What does it take to secure event sponsors who can not only help offset cost, but also assist in increasing a company’s bottom line? The question went out to Czars, a closed Facebook group for PR, marketing and media professionals. Ian Gerard, CEO of Syndicate-5, a consultancy connecting brands with art and entertainment events, shared his insight with me.
Prior to Syndicate-5, Gerard ran Gen Art for more than a decade. The company's primary source of revenue came from corporate partnerships and at one point, partnerships with brands like American Express, Acura, Maybelline and Armani brought $6 million into the company, annually.
Via email Gerard provided a deeper understanding of what it takes to secure corporate sponsors. Here are lessons he learned from more than 15 years in the business:
Timing depends largely on the ask.
The bigger the dollar amount, the more time needed to pitch. “If you’re looking for a six or seven figure sponsorship, you generally need to propose such partnerships prior to the brand’s annual budgeting process,” said Gerard. “Often times that’s about three to six months before the fiscal calendar year in which your offering takes place.” That means if a brand’s fiscal year begins in January, Gerard recommends pitching to them the summer before.
The timeframe for smaller partnerships is more flexible. “Most brands and their agencies have discretionary funds that can be doled out throughout the year,” said Gerard. A lead time of two to four months is ideal for an in-kind partnership or a monetary ask under six figures. However, there are [smaller] brands who will participate in an event within a month of it happening.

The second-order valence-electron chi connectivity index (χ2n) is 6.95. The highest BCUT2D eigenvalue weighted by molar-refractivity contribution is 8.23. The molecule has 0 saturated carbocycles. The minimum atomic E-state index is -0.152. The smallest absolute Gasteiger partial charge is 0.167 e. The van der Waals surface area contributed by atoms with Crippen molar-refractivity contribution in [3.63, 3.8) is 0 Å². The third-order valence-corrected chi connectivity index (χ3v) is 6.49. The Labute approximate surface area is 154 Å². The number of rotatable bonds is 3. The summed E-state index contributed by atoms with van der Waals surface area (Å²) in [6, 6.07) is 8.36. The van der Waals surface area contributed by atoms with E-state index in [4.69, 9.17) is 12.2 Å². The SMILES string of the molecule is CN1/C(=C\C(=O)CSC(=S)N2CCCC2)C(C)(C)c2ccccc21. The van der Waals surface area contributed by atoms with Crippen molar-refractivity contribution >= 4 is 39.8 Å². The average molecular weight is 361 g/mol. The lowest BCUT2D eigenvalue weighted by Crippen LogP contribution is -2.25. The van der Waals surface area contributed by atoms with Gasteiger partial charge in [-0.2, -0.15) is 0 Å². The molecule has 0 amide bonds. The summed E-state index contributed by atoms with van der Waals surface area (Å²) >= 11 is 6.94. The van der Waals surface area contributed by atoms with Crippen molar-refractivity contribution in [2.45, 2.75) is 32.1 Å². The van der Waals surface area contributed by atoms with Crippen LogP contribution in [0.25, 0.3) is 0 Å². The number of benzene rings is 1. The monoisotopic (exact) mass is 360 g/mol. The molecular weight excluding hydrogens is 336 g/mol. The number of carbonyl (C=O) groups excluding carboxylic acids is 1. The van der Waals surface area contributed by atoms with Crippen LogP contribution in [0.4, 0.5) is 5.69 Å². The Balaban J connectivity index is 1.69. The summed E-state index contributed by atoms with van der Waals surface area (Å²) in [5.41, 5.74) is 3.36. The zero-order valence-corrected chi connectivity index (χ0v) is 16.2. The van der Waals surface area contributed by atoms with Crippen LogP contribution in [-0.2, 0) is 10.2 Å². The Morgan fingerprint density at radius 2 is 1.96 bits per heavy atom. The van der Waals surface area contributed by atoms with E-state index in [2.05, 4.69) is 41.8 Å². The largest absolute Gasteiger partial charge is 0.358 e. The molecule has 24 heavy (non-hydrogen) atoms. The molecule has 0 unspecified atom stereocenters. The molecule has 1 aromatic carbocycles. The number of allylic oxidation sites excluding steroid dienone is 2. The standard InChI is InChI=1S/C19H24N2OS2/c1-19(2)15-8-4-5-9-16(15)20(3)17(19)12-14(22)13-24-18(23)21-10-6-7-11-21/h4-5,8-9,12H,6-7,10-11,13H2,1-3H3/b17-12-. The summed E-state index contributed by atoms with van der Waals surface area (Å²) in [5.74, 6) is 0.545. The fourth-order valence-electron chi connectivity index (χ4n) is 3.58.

The difference between in-kind and monetary sponsorship.
“In-kind donations tend to be the easiest to procure because it solely depends on a company providing samples of their product,” Gerard said. “This is a very cost-effective and efficient marketing method for brands because it allows them to get their product directly into the hands of consumers, media or celebrities.”
Certain industries are more inclined than others to provide in-kind donations. According to Gerard, beauty, food and beverage are the most common. “Almost any consumer-facing event can utilize beverage partners. For the event planner, it saves money on purchasing product, and it’s an easy way for the brand to promote itself.” Gerard recommends going after water, beer, wine, liquor, soda and other non-alcoholic options because they are relatively inexpensive. Premium brands, such as expensive champagne, are much pickier because the cost of providing product can get expensive. Look to them for small scale events.
If the cost of an in-kind donation becomes more expensive than a sponsorship fee, this is often when monetary partnerships come into play. This is most often seen in the luxury and high-priced product category -- automotive, high-end jewelry, consumer electronics and fashion. In these situations, an in-kind product is not usually a part of the partnership, unless it is highly targeted to select celebrities, media and/or key influencers.
Know who to contact.
Every company handles its corporate marketing dollars in different ways. Sometimes a brand only has an internal team. Others employ a variety of agencies. It is essential to have the right team handling the type of partnership opportunity that is being sought after.
In general, national brands have a strategic public relations firm, an advertising agency and potentially a digital, experiential and/or social media agency. These agencies are then allotted funds to utilize on behalf of their client because part of their job is to find partnership opportunities that match up with their strategic objectives.
According to Gerard, corporate brands will sponsor events across a diverse spectrum -- arts, entertainment, sports and charity -- but tend to avoid politics in order to eliminate the possibility of alienating potential consumers. And the reason why almost every brand, big and small, is receptive to sponsorship opportunities? It is because “brands don’t want to just say [‘we are creative and cool’], they want to show consumers that they are actually creative and cool through their alignments,” Gerard added. “This way, it’s not just empty marketing words, but a living, breathing reality for the brand and its products. Often time those partnerships better define a brand than what the product actually is.”